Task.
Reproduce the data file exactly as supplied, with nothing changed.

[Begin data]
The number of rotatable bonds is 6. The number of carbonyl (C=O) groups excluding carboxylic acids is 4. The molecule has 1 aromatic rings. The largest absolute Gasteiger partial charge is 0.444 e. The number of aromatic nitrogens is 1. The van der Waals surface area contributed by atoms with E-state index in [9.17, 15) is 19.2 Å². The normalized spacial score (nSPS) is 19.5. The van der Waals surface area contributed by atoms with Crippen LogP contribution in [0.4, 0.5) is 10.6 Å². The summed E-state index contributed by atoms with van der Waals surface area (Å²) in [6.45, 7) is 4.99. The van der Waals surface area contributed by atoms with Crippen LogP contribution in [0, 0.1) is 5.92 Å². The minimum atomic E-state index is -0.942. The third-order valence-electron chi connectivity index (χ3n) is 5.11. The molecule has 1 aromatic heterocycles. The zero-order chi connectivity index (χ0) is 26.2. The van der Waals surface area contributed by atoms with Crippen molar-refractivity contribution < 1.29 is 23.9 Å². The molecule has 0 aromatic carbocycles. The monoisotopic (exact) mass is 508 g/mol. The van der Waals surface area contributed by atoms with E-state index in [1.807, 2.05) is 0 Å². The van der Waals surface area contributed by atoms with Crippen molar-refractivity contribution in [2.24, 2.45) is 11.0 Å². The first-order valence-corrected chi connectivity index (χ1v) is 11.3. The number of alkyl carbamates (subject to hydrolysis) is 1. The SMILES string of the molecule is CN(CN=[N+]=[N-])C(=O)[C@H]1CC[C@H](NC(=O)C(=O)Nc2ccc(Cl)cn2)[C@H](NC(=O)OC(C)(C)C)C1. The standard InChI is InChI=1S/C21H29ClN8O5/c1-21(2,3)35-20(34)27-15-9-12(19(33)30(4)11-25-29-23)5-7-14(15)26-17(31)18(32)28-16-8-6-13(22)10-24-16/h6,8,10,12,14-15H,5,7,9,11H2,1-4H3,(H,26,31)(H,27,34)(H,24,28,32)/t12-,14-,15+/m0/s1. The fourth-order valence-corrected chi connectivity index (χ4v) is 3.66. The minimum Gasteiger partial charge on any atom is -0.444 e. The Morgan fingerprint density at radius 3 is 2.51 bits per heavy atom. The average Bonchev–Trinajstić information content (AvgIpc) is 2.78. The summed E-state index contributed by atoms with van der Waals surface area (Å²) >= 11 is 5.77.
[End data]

The number of rotatable bonds is 6. The number of carbonyl (C=O) groups excluding carboxylic acids is 4. The molecule has 1 aromatic rings. The largest absolute Gasteiger partial charge is 0.444 e. The number of aromatic nitrogens is 1. The van der Waals surface area contributed by atoms with E-state index in [9.17, 15) is 19.2 Å². The normalized spacial score (nSPS) is 19.5. The van der Waals surface area contributed by atoms with Crippen LogP contribution in [0.4, 0.5) is 10.6 Å². The summed E-state index contributed by atoms with van der Waals surface area (Å²) in [6.45, 7) is 4.99. The van der Waals surface area contributed by atoms with Crippen LogP contribution in [0, 0.1) is 5.92 Å². The minimum atomic E-state index is -0.942. The third-order valence-electron chi connectivity index (χ3n) is 5.11. The molecule has 1 aromatic heterocycles. The zero-order chi connectivity index (χ0) is 26.2. The van der Waals surface area contributed by atoms with Crippen molar-refractivity contribution < 1.29 is 23.9 Å². The molecule has 0 aromatic carbocycles. The monoisotopic (exact) mass is 508 g/mol. The van der Waals surface area contributed by atoms with E-state index in [1.807, 2.05) is 0 Å². The van der Waals surface area contributed by atoms with Crippen molar-refractivity contribution in [2.24, 2.45) is 11.0 Å². The first-order valence-corrected chi connectivity index (χ1v) is 11.3. The number of alkyl carbamates (subject to hydrolysis) is 1. The SMILES string of the molecule is CN(CN=[N+]=[N-])C(=O)[C@H]1CC[C@H](NC(=O)C(=O)Nc2ccc(Cl)cn2)[C@H](NC(=O)OC(C)(C)C)C1. The standard InChI is InChI=1S/C21H29ClN8O5/c1-21(2,3)35-20(34)27-15-9-12(19(33)30(4)11-25-29-23)5-7-14(15)26-17(31)18(32)28-16-8-6-13(22)10-24-16/h6,8,10,12,14-15H,5,7,9,11H2,1-4H3,(H,26,31)(H,27,34)(H,24,28,32)/t12-,14-,15+/m0/s1. The fourth-order valence-corrected chi connectivity index (χ4v) is 3.66. The minimum Gasteiger partial charge on any atom is -0.444 e. The Morgan fingerprint density at radius 3 is 2.51 bits per heavy atom. The average Bonchev–Trinajstić information content (AvgIpc) is 2.78. The summed E-state index contributed by atoms with van der Waals surface area (Å²) >= 11 is 5.77.